OFFICERS trying to deal with huge numbers of applications to give children extra support are "on their knees" as Oldham struggles to transform its services for youngsters with disabilities and learning difficulties.

The council is currently working through the fallout from a damning Ofsted inspection at the end of last year into its special educational needs and disability (SEND) services.

Chiefs now are aiming to have improved enough by November so that the government and NHS England agree that monitoring visits and monthly updates can cease and the council can "get them off our back".

To do this they are focusing on five key priorities; making sure they are operating within the law, implementing effective leadership, improving the quality of support plans, developing an ‘ambitious’ transport policy and reducing exclusions and school absences.

But a meeting of the borough’s health and wellbeing board heard that a number of significant issues remain a challenge to raising the standards of the service.

The quality of education, health and care (EHC) plans, the special needs assessments carried out by councils to establish what support a child requires, are "not great", Merlin Joseph, interim director of children’s services, told members.

And she added that staff in the SEND department are drowning under their caseload and numbers of new applications.

“We know the quality of the plans is not great but we’re looking at the annual review process to be the meeting that will ensures the plans are of quality,” Ms Joseph said.

“Currently the budget is significantly overspent so we do need to be mindful of that.

“This is a challenging area in that there isn’t sufficient support in the family of schools to support SEND across Oldham. What we’re finding as a consequence is that we have high numbers of requests for education, health and care plans.

“Statistically across the region, nationally, we would be an outlier.”

She said that caseload was around 80 plans per worker, and they get approximately 40 requests ‘per week, per month’ leading the team to struggle to complete the plans.

“But because of the volume that’s coming through the door, staff are actually on their knees and so we’re recruiting over and above the structure to deal with that,” she added.

“And that’s because we haven’t got the early help and the support systems within the schools, within the locality to support SEND in the levels we would need it to be.”

More staff will be recruited as a ‘priority’ to try and get to grips with the mounting requests.

She said it would take them seven years to raise the attainment levels of SEND pupils to one pc above the national average because they were starting from a "particularly low base".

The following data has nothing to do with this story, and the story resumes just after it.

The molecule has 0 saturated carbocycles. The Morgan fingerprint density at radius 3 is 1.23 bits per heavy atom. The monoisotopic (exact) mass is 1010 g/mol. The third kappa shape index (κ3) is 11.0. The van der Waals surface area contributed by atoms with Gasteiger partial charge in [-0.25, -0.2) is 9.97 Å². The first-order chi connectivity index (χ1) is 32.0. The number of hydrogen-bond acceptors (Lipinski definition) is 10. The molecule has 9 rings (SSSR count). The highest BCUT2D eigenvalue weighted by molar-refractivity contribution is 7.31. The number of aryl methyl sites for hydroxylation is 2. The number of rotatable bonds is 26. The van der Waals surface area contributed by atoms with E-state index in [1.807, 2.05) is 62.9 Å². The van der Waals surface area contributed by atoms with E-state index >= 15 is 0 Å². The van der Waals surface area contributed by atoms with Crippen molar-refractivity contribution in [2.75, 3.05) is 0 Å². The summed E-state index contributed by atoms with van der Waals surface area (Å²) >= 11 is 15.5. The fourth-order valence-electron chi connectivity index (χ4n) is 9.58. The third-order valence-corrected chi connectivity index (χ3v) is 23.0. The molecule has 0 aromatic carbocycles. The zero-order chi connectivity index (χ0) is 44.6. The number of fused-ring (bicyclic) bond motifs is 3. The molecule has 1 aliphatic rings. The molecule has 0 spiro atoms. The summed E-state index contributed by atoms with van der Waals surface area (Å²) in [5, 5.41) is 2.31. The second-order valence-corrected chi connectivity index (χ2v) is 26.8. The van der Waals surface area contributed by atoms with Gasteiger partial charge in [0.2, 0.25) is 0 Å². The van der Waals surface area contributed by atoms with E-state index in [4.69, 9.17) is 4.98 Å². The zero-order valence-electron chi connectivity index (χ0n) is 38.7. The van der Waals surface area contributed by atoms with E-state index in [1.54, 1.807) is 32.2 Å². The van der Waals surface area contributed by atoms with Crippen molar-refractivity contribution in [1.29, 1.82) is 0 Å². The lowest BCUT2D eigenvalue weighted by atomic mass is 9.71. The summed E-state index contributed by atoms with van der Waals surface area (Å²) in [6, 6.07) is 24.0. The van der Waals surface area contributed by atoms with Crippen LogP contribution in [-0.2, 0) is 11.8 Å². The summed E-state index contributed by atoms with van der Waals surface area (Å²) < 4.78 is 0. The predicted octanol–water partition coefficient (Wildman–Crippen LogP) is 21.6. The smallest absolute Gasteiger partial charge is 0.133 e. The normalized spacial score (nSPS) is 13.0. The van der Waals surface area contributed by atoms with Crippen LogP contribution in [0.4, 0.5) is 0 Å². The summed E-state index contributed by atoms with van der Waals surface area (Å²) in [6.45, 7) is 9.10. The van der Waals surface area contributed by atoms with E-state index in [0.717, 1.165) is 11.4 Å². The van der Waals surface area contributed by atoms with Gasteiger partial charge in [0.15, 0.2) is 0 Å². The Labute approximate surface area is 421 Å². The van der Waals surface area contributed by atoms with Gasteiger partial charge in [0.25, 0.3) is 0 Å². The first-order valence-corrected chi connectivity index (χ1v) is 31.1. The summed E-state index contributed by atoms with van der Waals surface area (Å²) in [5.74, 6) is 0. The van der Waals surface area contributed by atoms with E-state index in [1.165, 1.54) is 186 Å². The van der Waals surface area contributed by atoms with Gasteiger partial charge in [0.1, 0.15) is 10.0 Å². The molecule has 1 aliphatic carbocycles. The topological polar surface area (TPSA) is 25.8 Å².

Ms Joseph added they are ‘galvanising’ headteachers and making sure they were legally compliant and could provide enough support to try and avoid permanent exclusions and absences.

They have also reviewed transport plans to make sure they are "robust and safe", and now the aim is to promote independence for children and young people, she said.

“There is evidence that Oldham partners have and are continuing to put in place key elements of change which should in the longer term lead to improvement,” she said. “I think that’s quite positive.

But Noreen Dowd, strategic director of joint commissioning at Oldham CCG told members she was concerned they were "chasing the ball and forgetting the overall game".

“If we had the SEND children and parents in the room today, what would they say about us?,” she asked.

“It’s taken us a while to get ourselves into this unfortunate situation, it’s going to take us a while to get out of it.

“When we hear that the quality of plans isn’t great, that really worries me when we say things like that.”

Majid Hussain, chair of Oldham’s CCG, told members that during the update his confidence in the service had increased, but then started to reduce again.

“The first thing I say is that we had a mountain to climb when inspectors turned up and I think it’s important that we acknowledge and recognise that,” he said.

“Words like struggling, behind – it scared the hell out of me. We need assurance that we’ve got a grip on this, not just to correct that what went wrong but to proactively manage going forward.”

The borough’s chief executive Carolyn Wilkins responded: “The reason we’re rated amber is because we’re not there yet.

“We’ve done a huge amount of work and a huge amount of learning and we’re in a significantly better position that we were even a couple of months ago.”